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This report summarizes the results of focus groups conducted in three cities: Durham, NC, Fort Worth, TX and Chicago, IL. The focus groups provided information on Latino immigrants' knowledge, attitudes and behaviors regarding drinking and driving.
As stated by the authors, the study objectives were
Eight focus groups were conducted in Spanish with Latino immigrants. The focus groups were held in Durham, NC, Fort Worth, TX and Chicago, IL, all during October 2001. There were 71 participants, and they either (1) had a history of drinking and driving arrests, (2) were identified as social drinkers or heavy alcohol users but had not been arrested for drinking and driving, or (3) were family members of those who had alcohol problems.
The key findings from the focus groups are listed below.
What are the best "media" for getting the messages across? Should the messages ultimately be delivered in newspaper or magazine ads, and if so, what newspapers and magazines are most often read by Hispanics? Would television ads be effective, and if so, on which channels should they be broadcast?
Television appears to be the preferred medium, as focus group participants spent more time watching television (especially telenovelas on weekdays and sports programs on weekends) than listening to the radio. Fotonovelas were also suggested as a way to transmit messages, and can be distributed in some areas as newspaper inserts. The authors also suggest radio novelas, although these were not explored by the focus groups.
Newspapers seem to have limited impact, in light of limited educational levels among many Latinos. Also, many U.S.-educated Latinos do not read Spanish print media.
Which Hispanic groups should be targeted and why?
This study targeted recent immigrants, as they have a higher rate of drinking and driving arrests and crashes than the U.S. population in general.
What types of messages are most likely to have the most impact? What tone should the messages have?
Because of low literacy among many Latinos, effective messages must be clear, consistent and free of jargon.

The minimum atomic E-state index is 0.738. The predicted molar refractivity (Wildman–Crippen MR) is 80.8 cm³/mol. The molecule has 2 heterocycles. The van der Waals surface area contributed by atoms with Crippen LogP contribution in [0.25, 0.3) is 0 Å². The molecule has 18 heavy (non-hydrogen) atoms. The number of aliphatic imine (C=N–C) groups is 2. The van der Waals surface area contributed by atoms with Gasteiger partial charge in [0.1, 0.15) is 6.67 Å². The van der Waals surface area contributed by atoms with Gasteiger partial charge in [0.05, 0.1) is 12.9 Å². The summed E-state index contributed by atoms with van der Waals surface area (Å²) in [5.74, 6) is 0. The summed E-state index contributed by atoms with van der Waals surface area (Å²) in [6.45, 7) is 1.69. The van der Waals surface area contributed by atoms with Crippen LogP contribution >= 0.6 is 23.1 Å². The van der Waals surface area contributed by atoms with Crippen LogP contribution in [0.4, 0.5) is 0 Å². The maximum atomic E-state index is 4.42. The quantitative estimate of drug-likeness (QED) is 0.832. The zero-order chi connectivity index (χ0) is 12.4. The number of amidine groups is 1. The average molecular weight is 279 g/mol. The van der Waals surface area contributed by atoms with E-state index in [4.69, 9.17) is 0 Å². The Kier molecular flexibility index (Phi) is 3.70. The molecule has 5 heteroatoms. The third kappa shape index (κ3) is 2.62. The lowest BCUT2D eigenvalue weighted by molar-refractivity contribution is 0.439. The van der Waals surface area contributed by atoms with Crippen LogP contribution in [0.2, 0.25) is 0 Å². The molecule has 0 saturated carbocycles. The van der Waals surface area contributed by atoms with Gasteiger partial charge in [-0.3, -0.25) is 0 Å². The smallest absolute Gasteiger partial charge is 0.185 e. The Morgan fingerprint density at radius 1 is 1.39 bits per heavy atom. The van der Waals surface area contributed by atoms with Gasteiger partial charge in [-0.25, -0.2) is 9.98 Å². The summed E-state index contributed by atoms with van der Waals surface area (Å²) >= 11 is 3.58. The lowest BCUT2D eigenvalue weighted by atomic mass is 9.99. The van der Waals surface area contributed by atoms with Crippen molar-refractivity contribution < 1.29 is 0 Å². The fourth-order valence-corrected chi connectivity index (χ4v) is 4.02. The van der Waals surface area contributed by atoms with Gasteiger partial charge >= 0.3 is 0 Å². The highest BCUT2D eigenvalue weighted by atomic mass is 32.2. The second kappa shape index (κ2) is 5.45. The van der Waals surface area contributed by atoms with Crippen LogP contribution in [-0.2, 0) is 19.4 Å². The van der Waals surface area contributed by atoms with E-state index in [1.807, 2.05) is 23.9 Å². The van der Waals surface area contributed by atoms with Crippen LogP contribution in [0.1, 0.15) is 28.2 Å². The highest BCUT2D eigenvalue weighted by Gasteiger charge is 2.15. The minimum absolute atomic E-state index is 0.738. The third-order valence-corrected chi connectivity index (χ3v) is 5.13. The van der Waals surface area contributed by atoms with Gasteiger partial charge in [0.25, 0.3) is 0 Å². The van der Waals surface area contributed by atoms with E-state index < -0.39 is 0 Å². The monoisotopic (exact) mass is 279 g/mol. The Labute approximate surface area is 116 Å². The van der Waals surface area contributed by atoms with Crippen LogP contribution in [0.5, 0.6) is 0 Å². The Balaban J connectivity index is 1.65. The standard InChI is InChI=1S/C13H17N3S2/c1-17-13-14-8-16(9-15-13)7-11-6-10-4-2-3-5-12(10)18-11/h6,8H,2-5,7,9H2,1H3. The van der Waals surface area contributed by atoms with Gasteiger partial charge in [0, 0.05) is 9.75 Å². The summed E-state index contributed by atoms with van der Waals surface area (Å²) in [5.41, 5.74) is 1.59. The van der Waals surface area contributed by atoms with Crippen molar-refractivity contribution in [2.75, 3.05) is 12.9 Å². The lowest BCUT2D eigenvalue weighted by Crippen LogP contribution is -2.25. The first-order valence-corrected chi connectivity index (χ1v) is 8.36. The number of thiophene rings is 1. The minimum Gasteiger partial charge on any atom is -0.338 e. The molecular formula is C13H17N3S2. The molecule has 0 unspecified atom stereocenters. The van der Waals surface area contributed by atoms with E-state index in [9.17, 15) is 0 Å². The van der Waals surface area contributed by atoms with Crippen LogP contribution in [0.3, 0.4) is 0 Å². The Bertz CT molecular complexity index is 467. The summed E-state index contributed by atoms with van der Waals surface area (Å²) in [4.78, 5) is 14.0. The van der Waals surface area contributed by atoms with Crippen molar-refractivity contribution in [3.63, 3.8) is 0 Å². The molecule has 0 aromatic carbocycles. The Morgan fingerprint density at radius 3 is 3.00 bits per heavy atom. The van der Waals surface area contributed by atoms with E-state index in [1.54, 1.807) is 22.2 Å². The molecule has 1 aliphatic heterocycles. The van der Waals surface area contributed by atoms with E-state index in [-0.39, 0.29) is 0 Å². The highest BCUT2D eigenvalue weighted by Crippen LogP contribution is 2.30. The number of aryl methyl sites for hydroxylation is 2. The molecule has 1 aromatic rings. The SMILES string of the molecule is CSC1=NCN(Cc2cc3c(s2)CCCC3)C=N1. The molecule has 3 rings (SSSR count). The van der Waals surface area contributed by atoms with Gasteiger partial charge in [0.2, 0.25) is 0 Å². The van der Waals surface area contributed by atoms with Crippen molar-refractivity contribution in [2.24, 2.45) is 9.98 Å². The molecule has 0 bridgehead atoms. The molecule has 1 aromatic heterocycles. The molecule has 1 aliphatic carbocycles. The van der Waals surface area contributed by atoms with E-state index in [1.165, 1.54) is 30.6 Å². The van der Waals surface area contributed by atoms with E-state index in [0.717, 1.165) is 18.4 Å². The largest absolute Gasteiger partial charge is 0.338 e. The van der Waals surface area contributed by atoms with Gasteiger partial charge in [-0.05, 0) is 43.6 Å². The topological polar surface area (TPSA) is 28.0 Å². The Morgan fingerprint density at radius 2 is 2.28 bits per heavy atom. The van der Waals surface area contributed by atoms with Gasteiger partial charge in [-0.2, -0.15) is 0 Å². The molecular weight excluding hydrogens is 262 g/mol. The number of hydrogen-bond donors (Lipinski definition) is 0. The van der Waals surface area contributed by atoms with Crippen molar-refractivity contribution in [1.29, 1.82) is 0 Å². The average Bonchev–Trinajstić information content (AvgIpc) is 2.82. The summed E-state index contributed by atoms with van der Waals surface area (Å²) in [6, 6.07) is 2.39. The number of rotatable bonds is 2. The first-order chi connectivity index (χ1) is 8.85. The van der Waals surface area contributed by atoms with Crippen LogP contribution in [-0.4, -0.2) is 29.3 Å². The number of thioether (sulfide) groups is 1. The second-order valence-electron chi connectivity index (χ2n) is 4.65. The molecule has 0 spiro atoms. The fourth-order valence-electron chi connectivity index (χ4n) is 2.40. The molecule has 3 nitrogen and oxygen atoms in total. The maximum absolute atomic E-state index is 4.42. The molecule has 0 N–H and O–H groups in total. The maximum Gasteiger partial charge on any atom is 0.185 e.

Many newly arrived Latino immigrants need to be informed about traffic safety laws.
Focus group participants preferred that messages reflect real life or real stories, and be delivered by real people as opposed to celebrities. Messages should go beyond slogans like "Don't Drink and Drive" and preaching, and instead allow recipients to make their own conclusions. Most participants felt that anti-DWI messages should focus on the personal legal and economic consequences of drinking and driving.
In addition, the authors suggest that a national television network or local television stations might organize a news series around an alcohol-related crash involving Latinos and its consequences. The series would be linked to other radio and television activities (such as PSAs), print materials (such as newspaper inserts) and community organizations (who would distribute materials).
The authors indicate that media campaigns must address cultural factors such as
Should different cultural groups be targeted and why?
The authors recommend that "...all communication activities – radio, TV, print media as well as written meetings for informal distribution – take into account the variety of language groups and cultural orientation of diverse Latinos." (p. 49)
In what pedestrian and bicycle safety-related areas is communication with Hispanic audiences most needed?
This study did not address pedestrian and bicycle safety.
Which age groups of Hispanics should be targeted and why?
The report does not address this question.
Should materials be presented just in Spanish, or in English and Portuguese as well?
The report does not mention whether materials should be in Spanish only, or both Spanish and English. The focus groups were conducted in Spanish, though. This study did not address Portuguese.
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